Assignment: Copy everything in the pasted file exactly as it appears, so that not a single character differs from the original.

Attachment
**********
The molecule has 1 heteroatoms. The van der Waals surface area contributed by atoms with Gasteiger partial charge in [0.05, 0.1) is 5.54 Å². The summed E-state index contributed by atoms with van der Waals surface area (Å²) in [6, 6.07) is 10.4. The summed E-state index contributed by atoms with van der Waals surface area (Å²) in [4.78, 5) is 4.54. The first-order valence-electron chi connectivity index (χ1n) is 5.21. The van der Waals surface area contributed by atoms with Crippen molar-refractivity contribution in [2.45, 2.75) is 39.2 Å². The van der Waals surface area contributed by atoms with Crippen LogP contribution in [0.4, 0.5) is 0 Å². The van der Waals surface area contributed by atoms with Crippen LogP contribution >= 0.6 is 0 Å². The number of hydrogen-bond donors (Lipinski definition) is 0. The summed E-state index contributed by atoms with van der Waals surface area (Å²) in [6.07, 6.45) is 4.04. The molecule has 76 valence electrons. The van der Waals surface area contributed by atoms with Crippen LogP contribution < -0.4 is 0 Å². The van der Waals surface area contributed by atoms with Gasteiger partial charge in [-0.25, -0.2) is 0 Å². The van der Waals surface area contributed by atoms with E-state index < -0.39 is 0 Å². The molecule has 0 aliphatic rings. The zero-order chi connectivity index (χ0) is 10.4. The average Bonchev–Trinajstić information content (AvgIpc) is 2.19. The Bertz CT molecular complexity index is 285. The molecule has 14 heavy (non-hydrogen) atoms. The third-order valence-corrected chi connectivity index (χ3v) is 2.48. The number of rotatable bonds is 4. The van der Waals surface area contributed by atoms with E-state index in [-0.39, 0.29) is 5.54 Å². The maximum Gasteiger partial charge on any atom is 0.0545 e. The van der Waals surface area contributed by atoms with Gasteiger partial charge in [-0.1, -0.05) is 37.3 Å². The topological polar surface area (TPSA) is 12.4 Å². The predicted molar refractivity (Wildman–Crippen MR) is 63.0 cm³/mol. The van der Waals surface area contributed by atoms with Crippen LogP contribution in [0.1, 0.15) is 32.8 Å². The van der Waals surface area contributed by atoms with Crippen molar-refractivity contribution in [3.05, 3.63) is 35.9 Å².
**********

The molecule has 1 heteroatoms. The van der Waals surface area contributed by atoms with Gasteiger partial charge in [0.05, 0.1) is 5.54 Å². The summed E-state index contributed by atoms with van der Waals surface area (Å²) in [6, 6.07) is 10.4. The summed E-state index contributed by atoms with van der Waals surface area (Å²) in [4.78, 5) is 4.54. The first-order valence-electron chi connectivity index (χ1n) is 5.21. The van der Waals surface area contributed by atoms with Crippen molar-refractivity contribution in [2.45, 2.75) is 39.2 Å². The van der Waals surface area contributed by atoms with Crippen LogP contribution in [0.4, 0.5) is 0 Å². The van der Waals surface area contributed by atoms with Crippen LogP contribution >= 0.6 is 0 Å². The number of hydrogen-bond donors (Lipinski definition) is 0. The summed E-state index contributed by atoms with van der Waals surface area (Å²) in [6.07, 6.45) is 4.04. The molecule has 76 valence electrons. The van der Waals surface area contributed by atoms with Crippen LogP contribution < -0.4 is 0 Å². The van der Waals surface area contributed by atoms with Gasteiger partial charge in [-0.25, -0.2) is 0 Å². The van der Waals surface area contributed by atoms with E-state index < -0.39 is 0 Å². The molecule has 0 aliphatic rings. The zero-order chi connectivity index (χ0) is 10.4. The average Bonchev–Trinajstić information content (AvgIpc) is 2.19. The Bertz CT molecular complexity index is 285. The molecule has 14 heavy (non-hydrogen) atoms. The third-order valence-corrected chi connectivity index (χ3v) is 2.48. The number of rotatable bonds is 4. The van der Waals surface area contributed by atoms with E-state index in [-0.39, 0.29) is 5.54 Å². The maximum Gasteiger partial charge on any atom is 0.0545 e. The van der Waals surface area contributed by atoms with Gasteiger partial charge in [-0.1, -0.05) is 37.3 Å². The topological polar surface area (TPSA) is 12.4 Å². The predicted molar refractivity (Wildman–Crippen MR) is 63.0 cm³/mol. The van der Waals surface area contributed by atoms with Crippen LogP contribution in [0.1, 0.15) is 32.8 Å². The van der Waals surface area contributed by atoms with Crippen molar-refractivity contribution in [3.05, 3.63) is 35.9 Å².